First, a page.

It’s easy to see why physician associates are so in demand in the United States: with an investment in a two-year master’s degree program, entry-level physician associates can practice medicine in a highly satisfying patient-centered career. With average annual salaries ranging from $87,887 ( Jan. 2020) to $108,610 (BLS 2019), physician associates can practice medicine in a clinical environment and choose a specialization that meets their career and salary goals.

Read on to learn how much physician associates make, where they are employed, and the top-paying clinical specializations.

Top-Paying Cities for Physician Associates (Assistants)

Below is a list of the top-paying cities and their corresponding metropolitan areas with the highest salaries for physician associates. Also shown are the estimated number of employed PAs (not including self-employed workers), and the annual mean wage as reported from the BLS.

The cities and metropolitan areas listed here pay physician associates average annual salaries between $104,620 to $119,400 (BLS 2018).

City/Metropolitan areaEmploymentAnnual mean wage
New York-Newark-Jersey City10,870$119,400
Los Angeles-Long Beach-Anaheim3,090$113,430
Dallas-Fort Worth-Arlington2,810$103,680
Atlanta-Sandy Springs-Roswell2,010$105,650
Houston-The Woodlands-Sugar Land 1,980$124,950
Miami-Fort Lauderdale-West Palm Beach1,930$106,460

Top-Paying States for Physician Associates (Assistants)

Below is a list of the states with the highest salaries for physician associates, an estimated number of employed PAs (not including self-employed workers), and the annual mean wage as reported from the BLS. States listed here pay physicians associates average annual salaries between $111,080 to $125,610 (BLS 2018).

StateEmploymentAnnual mean wage

Most Popular Work Environments for Physician Associates (Assistants)

Occupational data from the BLS reports that physician associates accounted for 118,800 jobs in 2018 (BLS 2019).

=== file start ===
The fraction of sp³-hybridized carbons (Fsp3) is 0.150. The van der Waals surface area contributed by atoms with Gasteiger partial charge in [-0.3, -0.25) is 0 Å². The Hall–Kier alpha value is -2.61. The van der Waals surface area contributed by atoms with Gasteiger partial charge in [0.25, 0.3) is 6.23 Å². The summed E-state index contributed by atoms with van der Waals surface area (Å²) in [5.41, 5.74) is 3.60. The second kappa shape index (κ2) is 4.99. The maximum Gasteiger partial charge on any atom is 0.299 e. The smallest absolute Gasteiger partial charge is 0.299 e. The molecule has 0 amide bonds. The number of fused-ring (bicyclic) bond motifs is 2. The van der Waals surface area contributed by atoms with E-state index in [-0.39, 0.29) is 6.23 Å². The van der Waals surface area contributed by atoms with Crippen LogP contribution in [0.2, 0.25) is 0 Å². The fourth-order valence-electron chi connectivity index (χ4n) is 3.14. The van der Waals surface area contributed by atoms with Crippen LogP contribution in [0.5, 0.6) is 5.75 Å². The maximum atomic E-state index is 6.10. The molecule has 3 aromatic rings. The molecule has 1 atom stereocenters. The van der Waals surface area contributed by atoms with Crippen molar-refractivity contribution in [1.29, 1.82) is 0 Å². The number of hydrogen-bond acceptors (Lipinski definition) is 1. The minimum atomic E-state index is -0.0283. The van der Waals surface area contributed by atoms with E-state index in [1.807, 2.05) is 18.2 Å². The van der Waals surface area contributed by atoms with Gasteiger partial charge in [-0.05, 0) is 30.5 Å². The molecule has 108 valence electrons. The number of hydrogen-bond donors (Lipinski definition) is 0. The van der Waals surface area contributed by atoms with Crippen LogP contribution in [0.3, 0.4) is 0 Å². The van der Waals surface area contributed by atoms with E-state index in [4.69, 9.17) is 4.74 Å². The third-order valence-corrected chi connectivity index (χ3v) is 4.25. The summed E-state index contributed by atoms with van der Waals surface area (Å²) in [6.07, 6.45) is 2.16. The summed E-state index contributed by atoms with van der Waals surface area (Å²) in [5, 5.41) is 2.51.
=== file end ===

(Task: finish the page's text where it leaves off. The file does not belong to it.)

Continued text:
Here is a list of the top five sectors and their percentages of employed physician associates (PA) with data sourced from the BLS.

Work environmentPercentage of employed PAs
Offices of physicians55 percent
Hospitals – state, local, and private26 percent
Outpatient care centers8 percent
Educational services – state, local, and private3 percent
Employment services2 percent

Top-Paying Clinical Specializations for Physician Assistants

Physician associates can choose to specialize in an area of clinical medicine in pursuit of career fulfillment and higher salaries. Here is a list of five physician associate specializations and their correlating salaries based on self-reported data from (Jan. 2020):

SpecializationAverage salary
Acute care$100,564
Emergency medicine$98,399
Internal medicine$96,080
Family practice$92,461
Rachel Drummond, MEd

Rachel Drummond, MEd


Rachel Drummond has written about integrating contemplative movement practices such as yoga into healthcare professions since 2019, promoting the idea that mental and physical well-being are critical components of effective patient care and self-care in the high-stress world of healthcare.

Rachel is a writer, educator, and coach from Oregon. She has a master’s degree in education (MEd) and has over 15 years of experience teaching English, public speaking, and mindfulness to international audiences in the United States, Japan, and Spain. She writes about the mind-body benefits of contemplative movement practices like yoga on her blog, inviting people to prioritize their unique version of well-being and empowering everyone to live healthier and more balanced lives.